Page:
Democrats and Republicans in the 113th Congress, and we frequently
work with members of both parties in support of issues like public access to
government information and open government.

AALL is looking forward to engaging with the 114th
Congress during the next two years. No matter the make-up of Congress, AALL
will continue to advocate for strong public policies that advantage law

Act Now

Save the Date: Q4 Online
Advocacy Training on December 10
The Government Relations Office
(GRO) will host its fourth and final quarterly online advocacy training of
2014 on December 10 from 12:00-12:30 pm ET. In this training, the GRO
staff will examine the successes and challenges of the 113th Congress
and share our predictions and strategies for both federal and state-level
advocacy in 2015. You’ll have an opportunity to reserve your spot soon, so stay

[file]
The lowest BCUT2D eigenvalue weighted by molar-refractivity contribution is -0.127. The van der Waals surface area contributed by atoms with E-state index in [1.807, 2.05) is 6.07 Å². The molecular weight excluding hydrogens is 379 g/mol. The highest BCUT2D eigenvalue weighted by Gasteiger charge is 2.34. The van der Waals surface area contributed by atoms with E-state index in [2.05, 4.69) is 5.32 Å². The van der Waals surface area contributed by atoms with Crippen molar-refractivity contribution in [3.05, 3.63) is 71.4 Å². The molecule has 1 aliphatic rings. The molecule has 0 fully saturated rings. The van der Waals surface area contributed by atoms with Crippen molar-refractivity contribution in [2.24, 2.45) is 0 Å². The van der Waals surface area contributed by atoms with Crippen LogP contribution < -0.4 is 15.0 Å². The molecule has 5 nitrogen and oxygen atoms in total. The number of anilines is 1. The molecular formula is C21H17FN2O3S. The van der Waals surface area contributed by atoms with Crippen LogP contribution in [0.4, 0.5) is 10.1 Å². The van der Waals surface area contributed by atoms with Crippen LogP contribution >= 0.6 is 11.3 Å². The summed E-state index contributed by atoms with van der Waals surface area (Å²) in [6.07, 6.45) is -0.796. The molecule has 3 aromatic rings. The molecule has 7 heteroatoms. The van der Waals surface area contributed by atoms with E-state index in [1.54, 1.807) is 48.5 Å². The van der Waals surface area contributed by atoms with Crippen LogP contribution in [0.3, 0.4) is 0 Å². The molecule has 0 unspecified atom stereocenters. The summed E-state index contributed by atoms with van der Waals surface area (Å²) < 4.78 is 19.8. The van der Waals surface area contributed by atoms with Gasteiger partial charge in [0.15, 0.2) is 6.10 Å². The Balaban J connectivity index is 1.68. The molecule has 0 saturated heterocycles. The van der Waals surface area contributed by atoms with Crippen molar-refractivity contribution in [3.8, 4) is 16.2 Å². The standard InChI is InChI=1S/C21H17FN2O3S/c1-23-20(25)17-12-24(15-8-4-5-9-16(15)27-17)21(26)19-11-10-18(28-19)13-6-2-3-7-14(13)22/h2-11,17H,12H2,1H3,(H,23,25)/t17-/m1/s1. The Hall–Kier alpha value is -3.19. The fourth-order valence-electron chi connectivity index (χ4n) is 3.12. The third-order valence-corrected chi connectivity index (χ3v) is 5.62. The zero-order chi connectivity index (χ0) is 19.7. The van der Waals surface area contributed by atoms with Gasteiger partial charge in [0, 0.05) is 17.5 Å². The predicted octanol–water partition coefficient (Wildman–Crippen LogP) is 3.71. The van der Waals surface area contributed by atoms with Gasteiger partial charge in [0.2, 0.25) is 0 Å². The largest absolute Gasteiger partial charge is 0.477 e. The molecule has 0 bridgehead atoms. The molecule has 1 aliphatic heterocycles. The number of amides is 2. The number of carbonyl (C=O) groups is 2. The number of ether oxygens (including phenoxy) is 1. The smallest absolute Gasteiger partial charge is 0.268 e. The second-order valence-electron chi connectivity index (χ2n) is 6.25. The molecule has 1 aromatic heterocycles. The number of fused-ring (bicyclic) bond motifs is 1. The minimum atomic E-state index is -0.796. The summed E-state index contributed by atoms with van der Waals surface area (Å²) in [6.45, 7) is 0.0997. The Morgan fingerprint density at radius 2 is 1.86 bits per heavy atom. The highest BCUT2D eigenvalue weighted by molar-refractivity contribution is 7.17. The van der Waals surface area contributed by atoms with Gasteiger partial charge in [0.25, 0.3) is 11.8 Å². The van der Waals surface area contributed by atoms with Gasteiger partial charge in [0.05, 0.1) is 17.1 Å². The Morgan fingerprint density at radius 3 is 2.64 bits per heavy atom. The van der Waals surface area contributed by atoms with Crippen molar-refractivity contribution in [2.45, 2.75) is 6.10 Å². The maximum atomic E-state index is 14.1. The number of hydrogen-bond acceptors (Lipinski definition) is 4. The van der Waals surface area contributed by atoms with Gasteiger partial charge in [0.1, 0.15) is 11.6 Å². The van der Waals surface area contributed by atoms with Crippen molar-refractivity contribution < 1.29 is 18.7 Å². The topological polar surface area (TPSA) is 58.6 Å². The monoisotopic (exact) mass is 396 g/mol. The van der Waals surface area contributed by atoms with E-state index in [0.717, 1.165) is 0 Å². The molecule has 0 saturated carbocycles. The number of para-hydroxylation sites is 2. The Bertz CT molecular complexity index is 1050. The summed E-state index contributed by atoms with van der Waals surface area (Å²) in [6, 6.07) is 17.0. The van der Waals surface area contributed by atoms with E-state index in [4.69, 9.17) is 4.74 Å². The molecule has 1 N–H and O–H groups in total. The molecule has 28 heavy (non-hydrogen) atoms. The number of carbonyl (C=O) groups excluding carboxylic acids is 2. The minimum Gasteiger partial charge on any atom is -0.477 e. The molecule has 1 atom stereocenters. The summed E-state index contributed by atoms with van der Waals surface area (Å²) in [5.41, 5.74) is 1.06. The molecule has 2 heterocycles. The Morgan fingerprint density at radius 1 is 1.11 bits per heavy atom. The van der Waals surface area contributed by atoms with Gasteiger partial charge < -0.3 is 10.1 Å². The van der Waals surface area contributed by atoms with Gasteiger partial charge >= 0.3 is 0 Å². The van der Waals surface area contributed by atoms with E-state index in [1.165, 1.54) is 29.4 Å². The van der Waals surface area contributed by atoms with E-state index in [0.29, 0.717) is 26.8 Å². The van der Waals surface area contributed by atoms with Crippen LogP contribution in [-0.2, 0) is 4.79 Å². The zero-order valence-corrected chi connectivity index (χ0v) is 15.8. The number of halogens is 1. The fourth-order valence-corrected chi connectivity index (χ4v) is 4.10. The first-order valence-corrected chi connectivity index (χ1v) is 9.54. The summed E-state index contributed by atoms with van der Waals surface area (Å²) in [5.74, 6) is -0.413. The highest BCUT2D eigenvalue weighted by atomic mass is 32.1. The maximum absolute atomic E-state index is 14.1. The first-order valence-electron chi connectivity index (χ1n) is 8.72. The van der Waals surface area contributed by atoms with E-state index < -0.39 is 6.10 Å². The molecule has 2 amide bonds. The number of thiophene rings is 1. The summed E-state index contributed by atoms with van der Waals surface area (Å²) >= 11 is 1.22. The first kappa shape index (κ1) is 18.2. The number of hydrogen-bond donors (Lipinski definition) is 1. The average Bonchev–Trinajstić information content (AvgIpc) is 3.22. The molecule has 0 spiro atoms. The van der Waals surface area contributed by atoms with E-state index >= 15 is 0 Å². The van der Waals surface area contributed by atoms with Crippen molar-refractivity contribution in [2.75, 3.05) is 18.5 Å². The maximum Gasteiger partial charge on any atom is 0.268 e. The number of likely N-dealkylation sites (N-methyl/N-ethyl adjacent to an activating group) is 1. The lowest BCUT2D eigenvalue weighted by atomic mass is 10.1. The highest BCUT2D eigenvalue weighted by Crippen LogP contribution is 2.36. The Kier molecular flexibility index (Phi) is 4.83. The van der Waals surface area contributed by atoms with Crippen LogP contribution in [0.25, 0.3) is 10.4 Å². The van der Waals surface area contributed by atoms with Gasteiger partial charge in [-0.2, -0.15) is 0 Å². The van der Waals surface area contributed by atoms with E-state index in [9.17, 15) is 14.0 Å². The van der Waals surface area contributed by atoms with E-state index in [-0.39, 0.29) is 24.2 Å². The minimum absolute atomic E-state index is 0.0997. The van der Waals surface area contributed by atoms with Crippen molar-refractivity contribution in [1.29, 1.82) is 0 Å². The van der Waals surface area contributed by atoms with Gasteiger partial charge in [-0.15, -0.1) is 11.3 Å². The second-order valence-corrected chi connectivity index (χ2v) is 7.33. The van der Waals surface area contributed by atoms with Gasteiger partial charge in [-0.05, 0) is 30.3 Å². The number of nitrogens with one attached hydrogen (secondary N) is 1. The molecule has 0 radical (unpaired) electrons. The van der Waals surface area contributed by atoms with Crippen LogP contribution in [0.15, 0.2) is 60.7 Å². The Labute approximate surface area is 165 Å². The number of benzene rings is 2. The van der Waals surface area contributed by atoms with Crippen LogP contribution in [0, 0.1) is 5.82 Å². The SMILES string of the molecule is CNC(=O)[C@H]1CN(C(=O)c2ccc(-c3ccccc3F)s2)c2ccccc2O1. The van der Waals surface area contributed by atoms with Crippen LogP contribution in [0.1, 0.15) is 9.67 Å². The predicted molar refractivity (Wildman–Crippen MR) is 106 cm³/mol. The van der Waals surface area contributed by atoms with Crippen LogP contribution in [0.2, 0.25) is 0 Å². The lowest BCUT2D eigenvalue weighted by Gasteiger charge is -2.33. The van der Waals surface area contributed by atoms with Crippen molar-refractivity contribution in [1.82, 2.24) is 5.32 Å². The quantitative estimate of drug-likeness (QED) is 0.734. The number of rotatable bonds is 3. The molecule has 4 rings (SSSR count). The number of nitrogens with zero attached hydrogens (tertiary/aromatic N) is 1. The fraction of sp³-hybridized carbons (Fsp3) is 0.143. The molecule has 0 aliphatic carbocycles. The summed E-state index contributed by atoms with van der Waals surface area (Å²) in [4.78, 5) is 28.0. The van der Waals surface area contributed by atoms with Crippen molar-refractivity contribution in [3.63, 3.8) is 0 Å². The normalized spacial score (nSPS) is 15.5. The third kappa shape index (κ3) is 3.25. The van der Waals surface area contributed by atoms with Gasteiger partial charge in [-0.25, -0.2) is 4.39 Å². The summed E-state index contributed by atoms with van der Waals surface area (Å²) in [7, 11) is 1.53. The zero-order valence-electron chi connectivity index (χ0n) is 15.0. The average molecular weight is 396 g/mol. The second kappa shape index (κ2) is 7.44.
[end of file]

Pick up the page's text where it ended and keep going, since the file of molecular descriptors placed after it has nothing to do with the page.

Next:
tuned for more information.

Give Your Input on Proposed
Changes to Federal Register and CFR
AALL is drafting comments in response to a proposed rule issued by the Administrative
Committee of the Federal Register that would make changes to Title 1 Chapter 1
of the Code of Federal Regulations (CFR) (General Provisions), including
sections on ancillaries and indexes to the Federal Register and CFR. The
Administrative Committee “believes that consolidating these sections into
one general section allows the Director greater flexibility to publish user
aids at a time when most users rely on the online version of the daily Federal
Register.” However, AALL believes the proposed changes could result in the
elimination of critical resources such as the Table of Authorities and List of
CFR Sections Affected. We also know that many users still use, and sometimes
prefer, the print. We request member input on the proposed rule for possible
incorporation into AALL’s comments. Please send your comments and reactions to
the proposed rule to Director of Government Relations Emily Feltren at efeltren@aall.org
by November 17
and note whether you would like to remain anonymous. Public comments are due by
December 29.

AALL in the States

Chapters Show Support for UELMA